De Garmo Jones
De Garmo Jones
|Mayor of Detroit|
|Preceded by||Asher B. Bates|
|Succeeded by||Zina Pitcher|
|Born||November 11, 1787|
Albany, New York
|Died||November 14, 1846 (aged 59)|
De Garmo Jones (November 11, 1787 – November 14, 1846) was a businessman, state senator, and mayor of Detroit.
De Garmo Jones was born in 1787 in Albany, New York; the first name of his father is unknown but his mother was Rachel De Garmo, daughter of a prominent Albany family. He served as a sutler during the War of 1812, during which time he passed through Detroit. In March, 1818, Jones married Catherine Annin. The couple immediately moved to Detroit, arriving in 1819. De Garmo and Catherine Annin Jones had seven children, of which three survived them: Matilda Cass Jones (born 1833, married Augustus Porter Thompson), De Garmo Jones (born 1835, married Caroline Sauger), and Alice Kercheval Jones (born 1838, married Albert M. Steele).
De Garmo Jones purchased a farm near the city of Detroit, located between what is now Third Avenue and the alley east of Fourth Street. Over time, Jones increased the value of the farm, making him and his heirs wealthy. Jones had a diverse portfolio of business interests: he was one of the first stockholders in the Bank of Michigan, one of the first directors of the Detroit and St. Joseph Railroad (later the Michigan Central Railroad), and developed copper mines near Lake Superior. He also owned interests in shipping, warehousing, and construction companies, and built the first capitol building on the state of Michigan.
Jones was a member of the Whig Party, and served several times as an alderman of the city of Detroit (1827, 1830, and 1838), and was elected mayor in 1839. He also served as Adjutant-General of the state of Michigan in 1829 and as a state senator in 1840-1841. His contemporary George C. Bates said of him:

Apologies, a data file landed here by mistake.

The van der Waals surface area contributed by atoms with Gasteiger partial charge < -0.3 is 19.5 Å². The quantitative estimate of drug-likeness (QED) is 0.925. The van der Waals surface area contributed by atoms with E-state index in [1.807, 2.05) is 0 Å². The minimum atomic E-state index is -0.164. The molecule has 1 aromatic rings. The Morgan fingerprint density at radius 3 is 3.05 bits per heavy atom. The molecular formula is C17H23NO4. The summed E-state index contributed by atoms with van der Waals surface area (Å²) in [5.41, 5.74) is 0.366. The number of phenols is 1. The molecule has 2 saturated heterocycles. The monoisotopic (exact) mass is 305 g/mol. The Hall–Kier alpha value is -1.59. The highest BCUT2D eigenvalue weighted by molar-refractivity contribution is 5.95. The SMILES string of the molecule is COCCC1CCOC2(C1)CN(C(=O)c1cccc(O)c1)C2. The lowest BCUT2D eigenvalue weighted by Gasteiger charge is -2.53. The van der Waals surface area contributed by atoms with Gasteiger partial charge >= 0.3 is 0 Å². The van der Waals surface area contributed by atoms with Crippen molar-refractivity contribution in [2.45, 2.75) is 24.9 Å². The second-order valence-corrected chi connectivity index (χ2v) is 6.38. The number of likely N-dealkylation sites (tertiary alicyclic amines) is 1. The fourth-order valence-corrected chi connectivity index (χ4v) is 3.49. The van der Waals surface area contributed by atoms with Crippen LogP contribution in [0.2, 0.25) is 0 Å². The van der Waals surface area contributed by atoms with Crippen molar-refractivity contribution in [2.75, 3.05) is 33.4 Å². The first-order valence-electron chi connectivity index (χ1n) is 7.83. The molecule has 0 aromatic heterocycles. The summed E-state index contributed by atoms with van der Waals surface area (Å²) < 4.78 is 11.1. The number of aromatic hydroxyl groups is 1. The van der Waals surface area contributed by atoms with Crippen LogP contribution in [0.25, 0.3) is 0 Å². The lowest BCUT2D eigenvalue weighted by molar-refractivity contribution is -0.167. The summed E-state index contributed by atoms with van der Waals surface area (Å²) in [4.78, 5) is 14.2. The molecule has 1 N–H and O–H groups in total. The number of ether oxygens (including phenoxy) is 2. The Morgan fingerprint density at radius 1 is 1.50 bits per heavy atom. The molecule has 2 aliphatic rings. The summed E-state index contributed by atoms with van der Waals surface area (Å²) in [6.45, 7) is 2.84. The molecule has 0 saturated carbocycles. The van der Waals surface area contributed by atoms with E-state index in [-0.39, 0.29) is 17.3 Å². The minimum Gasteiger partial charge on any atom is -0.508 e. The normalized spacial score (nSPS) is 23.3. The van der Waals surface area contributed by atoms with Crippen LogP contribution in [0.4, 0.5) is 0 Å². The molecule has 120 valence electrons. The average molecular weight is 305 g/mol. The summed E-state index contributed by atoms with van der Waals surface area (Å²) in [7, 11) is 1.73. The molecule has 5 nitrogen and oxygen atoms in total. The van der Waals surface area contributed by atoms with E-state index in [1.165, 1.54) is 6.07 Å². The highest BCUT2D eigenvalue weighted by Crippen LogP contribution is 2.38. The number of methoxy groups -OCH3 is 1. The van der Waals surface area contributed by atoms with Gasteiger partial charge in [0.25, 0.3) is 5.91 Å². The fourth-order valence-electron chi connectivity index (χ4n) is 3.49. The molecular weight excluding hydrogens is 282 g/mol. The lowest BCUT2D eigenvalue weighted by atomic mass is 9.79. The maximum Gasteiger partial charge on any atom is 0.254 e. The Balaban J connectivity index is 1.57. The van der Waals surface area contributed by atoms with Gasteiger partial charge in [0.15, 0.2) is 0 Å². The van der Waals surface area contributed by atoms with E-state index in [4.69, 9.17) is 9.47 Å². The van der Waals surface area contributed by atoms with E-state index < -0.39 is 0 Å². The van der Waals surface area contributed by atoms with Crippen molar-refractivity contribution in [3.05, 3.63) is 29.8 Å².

- Sudden and quick in quarrel, with a temper requiring a curb bit, Mr. Jones was a sort of western Vanderbilt, with a great big head, enlarged views, interesting industry, who saw far ahead into the future, and had he lived longer, would have cut deeper and deeper into the tablet of time his career, for he was a most public spirited, enterprising, go ahead man.
Asher B. Bates
| Mayor of Detroit
- Silas Farmer (1889), THE HISTORY OF DETROIT AND MICHIGAN, p. 1031
- Neil Carothers (1960), "Deming and Jones Families in Early Detroit", Magazine of the Detroit Society for Genealogical Research, 23, pp. 141–146
- Stephen D. Bingham (1888), Early history of Michigan: with biographies of state officers, members of Congress, judges and legislators, Thorp & Godfrey, state printers, p. 380
- William Stocking; Gordon K. Miller (1922), Clarence Monroe Burton, ed., The city of Detroit, Michigan, 1701-1922, Volume 2, The S. J. Clarke publishing company, p. 1381
- Cass Farm MPS from the National Park Service
- George C. Bates (1894), "By-Gones of Detroit", Historical collections, 22, Michigan Pioneer and Historical Society, p. 338 (Originally published in the Detroit Free Press, 1877-1878)